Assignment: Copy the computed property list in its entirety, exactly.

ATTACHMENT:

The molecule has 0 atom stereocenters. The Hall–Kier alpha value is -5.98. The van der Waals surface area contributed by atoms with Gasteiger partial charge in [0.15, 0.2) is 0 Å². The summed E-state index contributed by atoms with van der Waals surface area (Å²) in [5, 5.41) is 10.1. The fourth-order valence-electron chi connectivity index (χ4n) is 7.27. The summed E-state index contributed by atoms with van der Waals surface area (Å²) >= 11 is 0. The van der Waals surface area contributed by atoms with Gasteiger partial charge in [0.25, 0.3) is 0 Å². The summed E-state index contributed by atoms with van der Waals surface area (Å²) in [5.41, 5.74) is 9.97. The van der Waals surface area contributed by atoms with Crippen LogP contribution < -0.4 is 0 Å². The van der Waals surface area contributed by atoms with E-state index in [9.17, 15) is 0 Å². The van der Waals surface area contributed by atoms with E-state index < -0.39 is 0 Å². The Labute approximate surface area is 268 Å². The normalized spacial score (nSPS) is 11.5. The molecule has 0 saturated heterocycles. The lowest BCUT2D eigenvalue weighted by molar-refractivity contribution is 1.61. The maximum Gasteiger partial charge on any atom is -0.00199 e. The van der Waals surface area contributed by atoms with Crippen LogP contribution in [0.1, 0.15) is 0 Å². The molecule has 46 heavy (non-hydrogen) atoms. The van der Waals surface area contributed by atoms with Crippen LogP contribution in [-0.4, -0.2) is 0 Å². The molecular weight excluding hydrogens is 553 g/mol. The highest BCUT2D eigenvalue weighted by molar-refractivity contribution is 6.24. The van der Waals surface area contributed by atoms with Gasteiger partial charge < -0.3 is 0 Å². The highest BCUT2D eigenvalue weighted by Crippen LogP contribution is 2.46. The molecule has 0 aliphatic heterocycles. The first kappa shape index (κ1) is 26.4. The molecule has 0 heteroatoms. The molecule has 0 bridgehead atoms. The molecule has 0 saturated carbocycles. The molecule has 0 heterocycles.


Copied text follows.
The molecule has 0 atom stereocenters. The Hall–Kier alpha value is -5.98. The van der Waals surface area contributed by atoms with Gasteiger partial charge in [0.15, 0.2) is 0 Å². The summed E-state index contributed by atoms with van der Waals surface area (Å²) in [5, 5.41) is 10.1. The fourth-order valence-electron chi connectivity index (χ4n) is 7.27. The summed E-state index contributed by atoms with van der Waals surface area (Å²) >= 11 is 0. The van der Waals surface area contributed by atoms with Gasteiger partial charge in [0.25, 0.3) is 0 Å². The summed E-state index contributed by atoms with van der Waals surface area (Å²) in [5.41, 5.74) is 9.97. The van der Waals surface area contributed by atoms with Crippen LogP contribution < -0.4 is 0 Å². The van der Waals surface area contributed by atoms with E-state index in [9.17, 15) is 0 Å². The van der Waals surface area contributed by atoms with E-state index < -0.39 is 0 Å². The Labute approximate surface area is 268 Å². The normalized spacial score (nSPS) is 11.5. The molecule has 0 saturated heterocycles. The lowest BCUT2D eigenvalue weighted by molar-refractivity contribution is 1.61. The maximum Gasteiger partial charge on any atom is -0.00199 e. The van der Waals surface area contributed by atoms with Crippen LogP contribution in [0.1, 0.15) is 0 Å². The molecule has 46 heavy (non-hydrogen) atoms. The van der Waals surface area contributed by atoms with Crippen LogP contribution in [-0.4, -0.2) is 0 Å². The molecular weight excluding hydrogens is 553 g/mol. The highest BCUT2D eigenvalue weighted by molar-refractivity contribution is 6.24. The van der Waals surface area contributed by atoms with Gasteiger partial charge < -0.3 is 0 Å². The highest BCUT2D eigenvalue weighted by Crippen LogP contribution is 2.46. The molecule has 0 aliphatic heterocycles. The first kappa shape index (κ1) is 26.4. The molecule has 0 heteroatoms. The molecule has 0 bridgehead atoms. The molecule has 0 saturated carbocycles. The molecule has 0 heterocycles.